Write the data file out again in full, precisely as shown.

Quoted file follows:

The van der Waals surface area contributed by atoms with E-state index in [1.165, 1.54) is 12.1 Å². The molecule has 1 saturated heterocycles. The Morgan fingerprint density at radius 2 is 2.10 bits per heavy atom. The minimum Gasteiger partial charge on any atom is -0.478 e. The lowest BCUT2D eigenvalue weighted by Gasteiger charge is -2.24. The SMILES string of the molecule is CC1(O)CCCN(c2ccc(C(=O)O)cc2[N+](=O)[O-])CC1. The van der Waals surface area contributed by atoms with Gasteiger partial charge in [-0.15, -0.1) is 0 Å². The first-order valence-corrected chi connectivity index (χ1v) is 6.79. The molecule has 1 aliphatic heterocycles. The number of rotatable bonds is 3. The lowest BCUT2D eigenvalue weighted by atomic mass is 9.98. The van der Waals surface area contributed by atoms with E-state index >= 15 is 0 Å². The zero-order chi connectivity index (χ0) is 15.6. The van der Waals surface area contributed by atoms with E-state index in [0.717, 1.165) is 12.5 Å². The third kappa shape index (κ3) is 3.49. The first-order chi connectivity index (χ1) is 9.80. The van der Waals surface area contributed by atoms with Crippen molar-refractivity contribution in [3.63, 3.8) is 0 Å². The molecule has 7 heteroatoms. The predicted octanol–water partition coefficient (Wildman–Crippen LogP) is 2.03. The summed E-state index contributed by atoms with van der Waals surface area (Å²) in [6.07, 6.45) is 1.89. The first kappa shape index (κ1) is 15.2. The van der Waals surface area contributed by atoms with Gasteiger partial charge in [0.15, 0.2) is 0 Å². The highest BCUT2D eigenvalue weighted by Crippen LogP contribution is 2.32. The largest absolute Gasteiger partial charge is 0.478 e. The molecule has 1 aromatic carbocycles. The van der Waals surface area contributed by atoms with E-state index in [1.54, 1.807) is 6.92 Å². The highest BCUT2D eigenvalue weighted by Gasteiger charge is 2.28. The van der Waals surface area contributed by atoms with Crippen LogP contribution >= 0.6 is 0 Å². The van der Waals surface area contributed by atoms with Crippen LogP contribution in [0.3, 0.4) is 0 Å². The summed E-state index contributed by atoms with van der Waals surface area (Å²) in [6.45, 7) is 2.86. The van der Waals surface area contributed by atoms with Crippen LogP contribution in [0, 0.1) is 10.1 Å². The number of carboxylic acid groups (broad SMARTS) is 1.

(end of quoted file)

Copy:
The van der Waals surface area contributed by atoms with E-state index in [1.165, 1.54) is 12.1 Å². The molecule has 1 saturated heterocycles. The Morgan fingerprint density at radius 2 is 2.10 bits per heavy atom. The minimum Gasteiger partial charge on any atom is -0.478 e. The lowest BCUT2D eigenvalue weighted by Gasteiger charge is -2.24. The SMILES string of the molecule is CC1(O)CCCN(c2ccc(C(=O)O)cc2[N+](=O)[O-])CC1. The van der Waals surface area contributed by atoms with Gasteiger partial charge in [-0.15, -0.1) is 0 Å². The first-order valence-corrected chi connectivity index (χ1v) is 6.79. The molecule has 1 aliphatic heterocycles. The number of rotatable bonds is 3. The lowest BCUT2D eigenvalue weighted by atomic mass is 9.98. The van der Waals surface area contributed by atoms with E-state index >= 15 is 0 Å². The zero-order chi connectivity index (χ0) is 15.6. The van der Waals surface area contributed by atoms with E-state index in [0.717, 1.165) is 12.5 Å². The third kappa shape index (κ3) is 3.49. The first-order chi connectivity index (χ1) is 9.80. The van der Waals surface area contributed by atoms with Crippen molar-refractivity contribution in [3.63, 3.8) is 0 Å². The molecule has 7 heteroatoms. The predicted octanol–water partition coefficient (Wildman–Crippen LogP) is 2.03. The summed E-state index contributed by atoms with van der Waals surface area (Å²) in [6.07, 6.45) is 1.89. The first kappa shape index (κ1) is 15.2. The van der Waals surface area contributed by atoms with Gasteiger partial charge in [0.15, 0.2) is 0 Å². The highest BCUT2D eigenvalue weighted by Crippen LogP contribution is 2.32. The largest absolute Gasteiger partial charge is 0.478 e. The molecule has 1 aromatic carbocycles. The van der Waals surface area contributed by atoms with E-state index in [1.54, 1.807) is 6.92 Å². The highest BCUT2D eigenvalue weighted by Gasteiger charge is 2.28. The van der Waals surface area contributed by atoms with Crippen LogP contribution >= 0.6 is 0 Å². The van der Waals surface area contributed by atoms with Crippen LogP contribution in [0.3, 0.4) is 0 Å². The summed E-state index contributed by atoms with van der Waals surface area (Å²) in [6.45, 7) is 2.86. The van der Waals surface area contributed by atoms with Crippen LogP contribution in [0, 0.1) is 10.1 Å². The number of carboxylic acid groups (broad SMARTS) is 1.